The last public hanging in Britain took place 150 years ago and the unfortunate man at the wrong end of the rope was Fermanagh native Michael Barrett.

On the 26th of May 1868, Barrett was hanged outside Newgate Prison after he was found guilty of the Clarkenwell Explosion.

Barrett protested his innocence throughout and his death spawned a series of sympathetic ballads across Britain, Ireland, and America. 'The Lamentation and Last Farewell to the World of Michael Barrett' was printed by Disley's of London while 'The Sentence of Death on Michael Barrett for the Clarkenwell Explosion' was printed by Fortney of London. Another broadside ballad sheet appeared on the streets of New York called 'The Execution of Michael Barrett'.  These ballads became highly popular with singers in the aftermath of Barrett's hanging and remained so for years after. Broadside ballads were as important as a newspaper report to provide the masses with a story and unlike a newspaper report, a ballad stuck in the mind and ballads such as the ones about Michael Barrett's death re-enforced folk memory of the event in 1868. 

Barrett was born in 1841 the son of a small farmer in Co. Fermanagh. At the age of 21, he went to Glasgow where he lived at No. 65 Crown Street and worked as a stevedore. Barrett, like many other Irishmen living in Glasgow at the time, involved himself in the Fenian movement there.

In 1867 West Cork man Ricard O'Sullivan Burke devised a plan to rescue Fenian prisoners from a prison van in Manchester. This plan would result in three Irishmen going to the gallows for the attack on the van, history would cast them as the Manchester Martyrs.  O'Sullivan Burke was later arrested and was held in Clarkenwell Gaol. On the 13th of December 1867, a plan was hatched by the Fenian Brotherhood to rescue O'Sullivan Burke, by any means possible.

It was decided to free Burke by blowing a hole in the wall of the jail but, the explosion was misjudged. A wheelbarrow packed with dynamite was placed next to the wall and it not only blew a hole in the wall it also destroyed a series of tenement dwellings and claimed up to a dozen lives. Up to 50 people were also injured and Burke remained incarcerated. 

A month after the explosion the police were pressured by higher authorities to make an arrest in connection with the Clarkenwell incident.  On a late January night in Glasgow, 1868 police observed a group gathered at Glasgow Green. This was a popular gathering spot for Irish immigrants in Glasgow and on the night in question, Michael Barrett was there when police approached and questioned him. Barrett was let go but, later he was put in handcuffs and the authorities decided to charge him with the Clarkenwell explosion.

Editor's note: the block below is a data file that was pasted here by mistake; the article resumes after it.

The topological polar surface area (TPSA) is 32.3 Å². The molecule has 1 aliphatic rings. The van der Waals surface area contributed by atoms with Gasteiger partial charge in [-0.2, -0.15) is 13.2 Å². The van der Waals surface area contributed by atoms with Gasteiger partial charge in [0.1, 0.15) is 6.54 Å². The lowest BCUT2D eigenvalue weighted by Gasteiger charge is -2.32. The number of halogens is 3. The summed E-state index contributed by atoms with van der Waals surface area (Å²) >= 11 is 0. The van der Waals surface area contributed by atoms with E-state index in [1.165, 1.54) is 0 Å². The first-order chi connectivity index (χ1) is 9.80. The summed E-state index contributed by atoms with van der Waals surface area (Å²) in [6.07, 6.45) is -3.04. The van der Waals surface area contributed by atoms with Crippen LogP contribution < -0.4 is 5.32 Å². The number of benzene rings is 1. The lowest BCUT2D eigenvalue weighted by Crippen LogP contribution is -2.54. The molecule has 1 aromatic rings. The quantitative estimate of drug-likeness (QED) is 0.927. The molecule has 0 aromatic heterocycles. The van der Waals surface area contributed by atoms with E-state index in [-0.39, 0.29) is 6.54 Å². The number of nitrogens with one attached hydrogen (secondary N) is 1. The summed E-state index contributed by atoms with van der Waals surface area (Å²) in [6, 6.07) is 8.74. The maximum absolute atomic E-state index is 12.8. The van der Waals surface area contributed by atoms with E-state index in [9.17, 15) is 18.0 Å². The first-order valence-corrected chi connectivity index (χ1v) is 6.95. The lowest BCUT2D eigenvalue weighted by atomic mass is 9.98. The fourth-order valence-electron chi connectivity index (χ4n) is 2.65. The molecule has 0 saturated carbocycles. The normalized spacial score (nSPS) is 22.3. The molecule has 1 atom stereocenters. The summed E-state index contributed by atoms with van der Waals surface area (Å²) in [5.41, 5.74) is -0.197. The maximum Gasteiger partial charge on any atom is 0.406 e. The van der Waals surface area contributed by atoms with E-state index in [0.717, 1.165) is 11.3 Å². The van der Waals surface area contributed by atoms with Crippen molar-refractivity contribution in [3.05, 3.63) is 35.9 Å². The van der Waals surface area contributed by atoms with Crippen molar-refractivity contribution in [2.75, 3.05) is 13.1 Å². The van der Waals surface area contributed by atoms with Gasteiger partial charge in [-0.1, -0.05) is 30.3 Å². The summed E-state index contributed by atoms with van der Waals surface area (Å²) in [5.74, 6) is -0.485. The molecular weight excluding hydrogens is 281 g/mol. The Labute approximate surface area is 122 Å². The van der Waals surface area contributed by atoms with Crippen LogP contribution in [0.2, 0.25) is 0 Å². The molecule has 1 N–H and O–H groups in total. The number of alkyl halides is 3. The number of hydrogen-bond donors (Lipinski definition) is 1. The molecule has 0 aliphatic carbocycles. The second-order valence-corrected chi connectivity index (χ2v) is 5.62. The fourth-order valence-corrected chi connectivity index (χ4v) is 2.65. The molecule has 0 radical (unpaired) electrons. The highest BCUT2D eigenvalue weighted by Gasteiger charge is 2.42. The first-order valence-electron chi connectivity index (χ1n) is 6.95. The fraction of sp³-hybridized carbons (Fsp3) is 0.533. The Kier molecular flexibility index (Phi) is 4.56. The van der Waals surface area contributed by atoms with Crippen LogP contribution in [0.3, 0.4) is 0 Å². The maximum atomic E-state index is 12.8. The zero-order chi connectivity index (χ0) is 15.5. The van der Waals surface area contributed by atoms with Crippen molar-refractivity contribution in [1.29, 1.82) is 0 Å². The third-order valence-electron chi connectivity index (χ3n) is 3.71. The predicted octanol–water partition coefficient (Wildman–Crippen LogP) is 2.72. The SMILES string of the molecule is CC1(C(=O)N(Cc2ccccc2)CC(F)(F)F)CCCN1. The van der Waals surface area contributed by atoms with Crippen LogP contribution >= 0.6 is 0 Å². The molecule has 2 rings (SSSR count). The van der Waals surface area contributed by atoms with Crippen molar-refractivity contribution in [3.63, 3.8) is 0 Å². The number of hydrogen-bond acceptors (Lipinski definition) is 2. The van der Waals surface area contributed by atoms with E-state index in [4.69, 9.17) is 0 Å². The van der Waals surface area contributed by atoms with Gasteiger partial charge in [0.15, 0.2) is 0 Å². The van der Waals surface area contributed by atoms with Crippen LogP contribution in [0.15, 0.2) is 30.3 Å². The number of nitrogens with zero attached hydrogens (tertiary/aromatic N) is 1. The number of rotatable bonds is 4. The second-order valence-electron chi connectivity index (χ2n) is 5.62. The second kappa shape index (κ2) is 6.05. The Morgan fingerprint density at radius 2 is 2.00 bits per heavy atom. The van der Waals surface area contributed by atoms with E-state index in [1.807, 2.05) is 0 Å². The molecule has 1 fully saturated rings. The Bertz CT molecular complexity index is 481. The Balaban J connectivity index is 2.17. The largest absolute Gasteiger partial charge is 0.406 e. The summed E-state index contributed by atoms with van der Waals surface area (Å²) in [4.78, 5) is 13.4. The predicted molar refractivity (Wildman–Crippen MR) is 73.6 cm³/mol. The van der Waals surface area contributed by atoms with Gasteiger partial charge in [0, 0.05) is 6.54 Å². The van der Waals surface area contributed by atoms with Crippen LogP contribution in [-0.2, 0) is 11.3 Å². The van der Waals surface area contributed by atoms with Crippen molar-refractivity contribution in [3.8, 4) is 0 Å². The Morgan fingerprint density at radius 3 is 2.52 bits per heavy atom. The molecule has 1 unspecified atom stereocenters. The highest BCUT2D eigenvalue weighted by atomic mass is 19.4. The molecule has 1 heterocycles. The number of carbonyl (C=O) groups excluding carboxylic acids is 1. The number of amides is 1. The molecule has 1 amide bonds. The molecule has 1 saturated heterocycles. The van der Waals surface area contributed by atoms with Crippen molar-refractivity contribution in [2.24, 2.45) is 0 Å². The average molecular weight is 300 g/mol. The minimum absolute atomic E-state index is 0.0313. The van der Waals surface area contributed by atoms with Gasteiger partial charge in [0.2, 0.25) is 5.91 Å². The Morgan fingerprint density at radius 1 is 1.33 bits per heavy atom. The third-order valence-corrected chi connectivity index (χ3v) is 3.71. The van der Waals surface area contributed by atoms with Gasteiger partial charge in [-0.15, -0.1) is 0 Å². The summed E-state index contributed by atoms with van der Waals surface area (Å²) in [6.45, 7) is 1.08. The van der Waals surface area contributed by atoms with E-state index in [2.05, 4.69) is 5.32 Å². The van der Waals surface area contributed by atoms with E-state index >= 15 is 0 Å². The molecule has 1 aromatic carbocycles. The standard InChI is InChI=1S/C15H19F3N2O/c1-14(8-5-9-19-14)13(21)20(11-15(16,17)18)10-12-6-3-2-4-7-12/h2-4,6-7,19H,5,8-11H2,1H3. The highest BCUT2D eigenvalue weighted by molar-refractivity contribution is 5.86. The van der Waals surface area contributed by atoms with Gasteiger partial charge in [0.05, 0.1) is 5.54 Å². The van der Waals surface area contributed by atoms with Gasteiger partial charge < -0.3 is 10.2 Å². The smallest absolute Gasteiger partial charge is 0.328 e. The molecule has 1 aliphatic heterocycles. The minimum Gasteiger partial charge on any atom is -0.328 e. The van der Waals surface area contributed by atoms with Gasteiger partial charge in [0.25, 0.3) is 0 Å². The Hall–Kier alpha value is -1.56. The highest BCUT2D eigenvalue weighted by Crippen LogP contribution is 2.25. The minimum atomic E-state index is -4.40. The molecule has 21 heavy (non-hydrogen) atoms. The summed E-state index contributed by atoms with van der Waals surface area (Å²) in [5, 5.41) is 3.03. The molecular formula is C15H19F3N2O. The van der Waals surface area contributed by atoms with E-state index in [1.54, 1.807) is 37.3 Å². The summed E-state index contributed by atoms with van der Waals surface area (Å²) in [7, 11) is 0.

Numerous witnesses backed up Barrett's claim that he was in Glasgow at the time of the explosion but they were ignored. Back home in Fermanagh his elderly mother walked miles in the snow to look for clemency from the local Conservative MP Captain Mervyn Archdale. The pleas of the old woman were dismissed by Archdale. 

Barrett's fate was sealed when a Dubliner by the name of Patrick Mullany came forward and stated he saw Barrett with the dynamite ladened wheelbarrow at Clarkenwell. Mullany had been pressed by the authorities to create this false statement and for his lies, he was awarded a passage to Australia. In the ballad 'The Sentence of Death on Michel Barrett for the Clarkenwell Explosion' Mullany is mentioned with scorn:

 "Patrick Mullany was a witness made,

A military tailor he was by trade,

To serve himself, he evidence gave,

Which he his neck has saved."

Barrett's execution drew thousands of onlookers who burst into song when the young Irishman walked up on the gallows. As the rope was placed around his neck the crowd sang Rule Britannia and as the trapdoor opened andBarrett's bodyy dropped, the crowd sang the music hall song Champagne Charlie. The body of Barrett was left hanging for hours until it was cut down and buried in a pit in the grounds of Newgate Prison. 

Barrett insisted he was innocent and his innocence was believed by many Irish people at home and abroad as the trial was considered a miscarriage of justice. Ballads such as 'The Lamentation and Last Farewell of Michael Barrett' was written from the condemned man's view:

"To death, I'm condemned for the great crime of murder,

Whether guilty or innocent time will reveal,

I die now a felons death, Erin I'd rather

I could die like a man there, my fate could not feel."

 In 1902 Newgate prison was demolished and the executed prisoners buried there were dug up and placed in a plot at the City of London Cemetery. Today that is where Fermanagh's Michael Barrett lies, in plot 340. 

Today the broadside ballads relating to the Clarkenwell Explosion and Michael Barrett have fallen from popularity but there was one written in recent times by Father Joe McVeigh and it has become a favorite of many a balladeer in Glasgow and Fermanagh, thus keeping alive the memory of Michael Barrett who was executed 150 years ago.

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